This article originally appeared on Dr. Mahaney’s The Daily Vet column on PetMD as Toxic Meatballs Poisoning San Francisco Dogs.
According to CBS Local San Francisco, there have been multiple reports of illness and even death in dogs that consumed meatballs tainted with strychnine, a common ingredient in rodent poison, that have been dispersed on city streets since early July 2013.
Residents of the Twin Peaks and Diamond Heights neighborhoods have been on high alert after the source of the toxicities was discovered, as it’s unclear if all of the poisoned meatballs have been recovered.Another owner, Crystal Maglio, also has a dog that was sickened by the toxic meatballs. Maglio said, “There looked like there was some meat on the ground. It was just little parts of it and I saw him sniffing it and I pulled him away. It’s likely he ate some of it.” Maglio’s dog suffered vomiting and anorexia (decreased appetite).I’ve treated cases of known or suspected toxicity from rodenticides (rodent poisons), and they all require immediate intervention with extensive diagnostic testing (blood/urine screens, X-rays, ultrasound, etc.) and significant treatment (potentially inducing vomit, giving IV fluid/blood replacement products and other medications, medically induced coma, etc.) depending on the type of poison.Other varieties of mice and rat poisons can contain substances that are faster acting, such as Cholecalciferol (Vitamin D3) and Strychnine.
- Seizure activity — often uncontrolled and violent, which can occur in response to bright light or sound
- Rigidity of the limbs
- Emesis — vomiting
Opisthotonos — extreme arching/extension of the head and neck
- Dyspnea — respiratory difficulties and failure
Tachycardia — elevated heart rate
- Hyperthermia — elevated body temperature
San Francisco police indicate that the meatballs contain strychnine levels that are potentially lethal to people. Styrchnine can be absorbed through the skin and other points of entry into the body (eyes, nose, mouth, etc.), so impermeable gloves should be used in the handling process. Any person finding suspicious meatballs or other food products should immediately call 911.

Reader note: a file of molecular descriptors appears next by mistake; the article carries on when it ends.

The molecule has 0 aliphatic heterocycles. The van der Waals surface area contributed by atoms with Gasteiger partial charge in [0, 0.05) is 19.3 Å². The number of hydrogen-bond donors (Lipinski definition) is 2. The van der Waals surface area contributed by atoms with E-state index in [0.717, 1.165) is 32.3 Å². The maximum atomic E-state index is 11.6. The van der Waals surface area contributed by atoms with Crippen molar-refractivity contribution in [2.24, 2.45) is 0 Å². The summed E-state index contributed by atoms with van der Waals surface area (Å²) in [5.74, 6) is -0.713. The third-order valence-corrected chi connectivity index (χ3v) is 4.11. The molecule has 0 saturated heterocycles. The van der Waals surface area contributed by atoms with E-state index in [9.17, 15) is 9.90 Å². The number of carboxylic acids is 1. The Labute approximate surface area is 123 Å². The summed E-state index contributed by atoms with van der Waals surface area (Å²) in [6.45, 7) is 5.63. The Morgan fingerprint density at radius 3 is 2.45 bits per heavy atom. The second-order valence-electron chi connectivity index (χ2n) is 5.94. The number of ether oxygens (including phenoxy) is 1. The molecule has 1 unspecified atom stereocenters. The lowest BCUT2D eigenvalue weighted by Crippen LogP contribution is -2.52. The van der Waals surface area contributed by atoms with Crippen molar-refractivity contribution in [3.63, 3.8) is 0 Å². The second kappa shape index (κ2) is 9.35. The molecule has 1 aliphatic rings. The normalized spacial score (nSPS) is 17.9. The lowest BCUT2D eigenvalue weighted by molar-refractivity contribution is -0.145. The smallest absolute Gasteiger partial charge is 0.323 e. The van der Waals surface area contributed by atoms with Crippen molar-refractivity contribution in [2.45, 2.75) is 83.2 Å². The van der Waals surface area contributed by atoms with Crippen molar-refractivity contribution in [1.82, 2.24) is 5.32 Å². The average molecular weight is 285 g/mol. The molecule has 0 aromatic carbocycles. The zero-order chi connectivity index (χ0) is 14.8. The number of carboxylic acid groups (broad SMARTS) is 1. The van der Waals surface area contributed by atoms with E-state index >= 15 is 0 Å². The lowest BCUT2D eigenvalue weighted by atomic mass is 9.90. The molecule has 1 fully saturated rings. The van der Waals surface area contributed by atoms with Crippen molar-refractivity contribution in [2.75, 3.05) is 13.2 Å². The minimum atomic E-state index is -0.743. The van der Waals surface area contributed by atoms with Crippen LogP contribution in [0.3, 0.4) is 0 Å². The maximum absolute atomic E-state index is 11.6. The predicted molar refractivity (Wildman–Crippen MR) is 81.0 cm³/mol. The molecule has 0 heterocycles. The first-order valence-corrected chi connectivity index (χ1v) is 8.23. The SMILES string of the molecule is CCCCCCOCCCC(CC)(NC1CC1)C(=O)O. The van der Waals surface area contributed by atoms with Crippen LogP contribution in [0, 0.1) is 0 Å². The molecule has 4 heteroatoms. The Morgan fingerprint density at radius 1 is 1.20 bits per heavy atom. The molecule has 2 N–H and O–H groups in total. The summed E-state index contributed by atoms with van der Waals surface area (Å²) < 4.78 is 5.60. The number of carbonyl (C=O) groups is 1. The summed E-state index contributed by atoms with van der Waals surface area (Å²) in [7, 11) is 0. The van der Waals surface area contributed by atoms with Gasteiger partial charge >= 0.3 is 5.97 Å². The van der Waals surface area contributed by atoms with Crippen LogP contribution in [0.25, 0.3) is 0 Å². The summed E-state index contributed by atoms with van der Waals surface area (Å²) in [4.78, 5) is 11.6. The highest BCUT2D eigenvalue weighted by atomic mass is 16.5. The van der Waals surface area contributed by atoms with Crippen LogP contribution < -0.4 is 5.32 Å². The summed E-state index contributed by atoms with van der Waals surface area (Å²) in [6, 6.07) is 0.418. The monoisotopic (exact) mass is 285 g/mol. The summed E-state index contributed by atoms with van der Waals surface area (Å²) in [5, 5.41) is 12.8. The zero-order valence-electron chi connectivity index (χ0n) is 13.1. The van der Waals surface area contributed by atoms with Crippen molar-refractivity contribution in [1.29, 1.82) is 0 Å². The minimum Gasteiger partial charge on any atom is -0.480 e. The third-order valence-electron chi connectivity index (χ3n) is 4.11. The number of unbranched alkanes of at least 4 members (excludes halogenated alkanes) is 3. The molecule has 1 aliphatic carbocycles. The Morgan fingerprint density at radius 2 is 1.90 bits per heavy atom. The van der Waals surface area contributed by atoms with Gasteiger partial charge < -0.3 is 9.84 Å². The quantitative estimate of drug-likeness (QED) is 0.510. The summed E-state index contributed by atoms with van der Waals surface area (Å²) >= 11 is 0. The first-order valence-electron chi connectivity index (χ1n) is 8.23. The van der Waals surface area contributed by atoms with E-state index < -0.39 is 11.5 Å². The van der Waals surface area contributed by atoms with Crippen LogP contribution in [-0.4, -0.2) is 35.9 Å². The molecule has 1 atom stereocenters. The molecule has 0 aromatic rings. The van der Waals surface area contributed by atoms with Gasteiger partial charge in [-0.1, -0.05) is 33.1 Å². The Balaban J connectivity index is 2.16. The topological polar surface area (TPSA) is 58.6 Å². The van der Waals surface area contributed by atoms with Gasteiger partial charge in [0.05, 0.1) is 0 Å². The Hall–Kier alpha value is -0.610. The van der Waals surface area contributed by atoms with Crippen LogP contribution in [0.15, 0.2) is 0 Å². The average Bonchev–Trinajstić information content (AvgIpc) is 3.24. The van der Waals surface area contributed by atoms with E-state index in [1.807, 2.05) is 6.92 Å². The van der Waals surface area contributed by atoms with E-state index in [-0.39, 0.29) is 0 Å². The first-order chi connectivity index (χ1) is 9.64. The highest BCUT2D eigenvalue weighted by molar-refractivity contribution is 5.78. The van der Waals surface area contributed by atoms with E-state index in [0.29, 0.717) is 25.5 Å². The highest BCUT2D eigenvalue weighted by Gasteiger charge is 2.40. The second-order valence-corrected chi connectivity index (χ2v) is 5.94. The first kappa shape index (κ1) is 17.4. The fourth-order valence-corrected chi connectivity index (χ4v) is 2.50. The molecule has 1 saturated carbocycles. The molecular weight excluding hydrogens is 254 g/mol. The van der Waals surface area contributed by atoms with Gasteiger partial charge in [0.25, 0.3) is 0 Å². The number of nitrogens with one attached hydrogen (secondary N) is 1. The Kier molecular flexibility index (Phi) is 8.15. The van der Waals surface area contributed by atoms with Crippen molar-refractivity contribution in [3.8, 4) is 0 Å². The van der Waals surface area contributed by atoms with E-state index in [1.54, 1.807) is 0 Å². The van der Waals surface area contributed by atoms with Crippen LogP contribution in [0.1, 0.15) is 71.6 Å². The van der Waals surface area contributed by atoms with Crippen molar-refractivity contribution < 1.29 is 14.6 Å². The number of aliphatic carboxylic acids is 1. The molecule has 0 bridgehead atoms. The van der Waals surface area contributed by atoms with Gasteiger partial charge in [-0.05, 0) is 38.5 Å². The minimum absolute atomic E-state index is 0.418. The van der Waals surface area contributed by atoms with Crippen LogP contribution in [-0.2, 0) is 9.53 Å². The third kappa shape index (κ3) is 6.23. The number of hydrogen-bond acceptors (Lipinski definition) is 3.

The individuals responsible for the placement of the toxic treats evidently had malicious intent, as the locations chosen are those where dogs commonly defecate. The reasons behind this heinous activity are yet unknown; was the intent to injure the dogs whose owners refuse to remove their dogs' waste from those particular elimination areas?
Oskar’s passing prompted Megan Backus, spokeswoman for the Animal Legal Defense Fund (ALDF), to offer a $1,000 reward for information contributing to the arrest of the individuals responsible. ALDF Executive Director Stephen Wells declared that “the citizens of San Francisco are up in arms over this sadistic crime.” The ALDF is now teaming with VegNews Magazine and Yelp CEO Jeremy Stoppelman to offer an increased reward of $5,000.
Please report any information about those responsible for killing an innocent canine companion and sickening another, and creating a panic state among San Francisco residents and visitors, to the police or to the Animal Legal Defense Fund at 707-795-2533, ext. 1010.
Should you suspect that your dog has consumed any poisonous substance, bring a sample of the product, any associated packaging materials, and even your dog’s vomit and feces to an emergency veterinary facility.
Has your pet ever been suspected or confirmed to have been poisoned? Feel free to share you story in the comments section.
Dr. Patrick Mahaney
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